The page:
Scribner / Washington Square
“Remarkable . . . a glowing, fine-grained tapestry that illuminates Johnson’s life with Rose, and places their love and travails in a larger context.”
— San Jose Mercury News
An unforgettable book about the transformative power of love — how it makes us into the bravest and best persons we are capable of being. With grace and affection, Johnson recounts the history of “how I fell in love, how I came to be with someone else, how he came to death and how I helped, how in the end love enables us to continue beyond death.” At the same time, Johnson interweaves two stories: his own upbringing as the youngest of a Kentucky whiskey maker’s nine children, and that of his lover Larry Rose, the only child of German Jews, survivors of the Holocaust. This memoir affirms and embraces the mysterious workings of joy and grief, love and loss in our lives.
Fenton Johnson’s exquisitely written memoir will teach you more than any 50 self-help books. He dispenses no advice, but his book will give you wisdom and courage, no matter how different you think your story is from his. . . . In their three years together, they lived a lifetime of profound emotional connection. You’ll leave this book wanting to bring your best and bravest self into your own relationship — not later, but now. [listen to audio review]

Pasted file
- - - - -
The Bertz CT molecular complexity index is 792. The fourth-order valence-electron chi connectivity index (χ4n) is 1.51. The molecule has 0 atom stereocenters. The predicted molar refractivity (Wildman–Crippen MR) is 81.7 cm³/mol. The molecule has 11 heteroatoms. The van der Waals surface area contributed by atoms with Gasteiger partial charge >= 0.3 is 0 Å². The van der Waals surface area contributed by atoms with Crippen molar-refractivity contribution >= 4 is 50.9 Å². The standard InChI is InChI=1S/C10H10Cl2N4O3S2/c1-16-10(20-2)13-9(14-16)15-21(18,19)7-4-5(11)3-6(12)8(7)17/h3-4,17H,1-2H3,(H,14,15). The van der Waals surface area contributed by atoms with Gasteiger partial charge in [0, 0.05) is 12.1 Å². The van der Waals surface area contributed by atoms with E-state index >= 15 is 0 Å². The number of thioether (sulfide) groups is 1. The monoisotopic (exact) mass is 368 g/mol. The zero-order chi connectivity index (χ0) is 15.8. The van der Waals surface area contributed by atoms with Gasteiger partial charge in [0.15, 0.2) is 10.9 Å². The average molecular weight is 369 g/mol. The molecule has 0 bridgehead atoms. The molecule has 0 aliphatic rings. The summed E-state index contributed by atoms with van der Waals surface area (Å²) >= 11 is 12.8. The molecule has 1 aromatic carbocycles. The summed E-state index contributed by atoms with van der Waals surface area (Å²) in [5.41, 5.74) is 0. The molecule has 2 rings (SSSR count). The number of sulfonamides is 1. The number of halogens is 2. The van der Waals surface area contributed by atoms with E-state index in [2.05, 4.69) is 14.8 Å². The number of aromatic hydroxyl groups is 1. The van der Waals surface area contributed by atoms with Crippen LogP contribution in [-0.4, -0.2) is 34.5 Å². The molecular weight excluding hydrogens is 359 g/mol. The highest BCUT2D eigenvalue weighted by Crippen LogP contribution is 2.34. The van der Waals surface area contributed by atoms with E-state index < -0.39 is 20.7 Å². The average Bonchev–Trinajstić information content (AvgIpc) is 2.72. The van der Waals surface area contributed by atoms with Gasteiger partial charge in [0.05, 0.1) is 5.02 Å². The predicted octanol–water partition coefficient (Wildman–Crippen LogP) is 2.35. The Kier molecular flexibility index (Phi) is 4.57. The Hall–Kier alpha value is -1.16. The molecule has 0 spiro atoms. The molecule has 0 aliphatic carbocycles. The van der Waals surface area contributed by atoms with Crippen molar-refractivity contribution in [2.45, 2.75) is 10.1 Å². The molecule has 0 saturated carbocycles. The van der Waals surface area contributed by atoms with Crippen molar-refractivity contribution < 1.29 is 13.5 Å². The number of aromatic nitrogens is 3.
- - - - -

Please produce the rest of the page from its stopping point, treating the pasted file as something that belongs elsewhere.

— Harriet Lerner, All Things Considered, NPR
“Geography of the Heart abounds with love . . . along with Paul Monette’s Borrowed Time, Johnson’s book will surely stand as one of the most powerful additions to this poignant genre.”
— Atlanta Journal-Constitution
“Heartbreaking . . . profoundly sad, and yet somehow hopeful . . . Geography of the Heart takes the shape and sudden trajectory of a novel.”
“A lyrical memoir . . . that marries Johnson’s eye for detail with graceful writing.” — New York Times Book Review “A beautiful weave of fear and awakening, love and grief — brilliant, funny, sad, and riveting.”
— Anne Lamott, author of Traveling Mercies
Fenton Johnson has done, in Geography of the Heart, something that I have failed to see in memoirs that sold more and had a higher profile upon publication. He has brought us on a journey, yes, but with a purpose larger than exploring strange characters or landscapes. Through the death — and the life — of his partner, Larry Rose, he learned what it was to be human within a world of others. How to share, to cherish, to give, and to need. This memoir is both an act of redemption for Johnson, but even more so, he shares the possibility of redemption with his readers. All we have to do is be available to the possibilities around us . . . This is a timeless and BEAUTIFULLY written book. It is what memoir should seek to be. More than story. Transcendent.
— Alice Sebold, author of The Lovely Bones
“This is a remarkable memoir, touching, funny, searing, eloquent, beautifully alive.”
— Publishers Weekly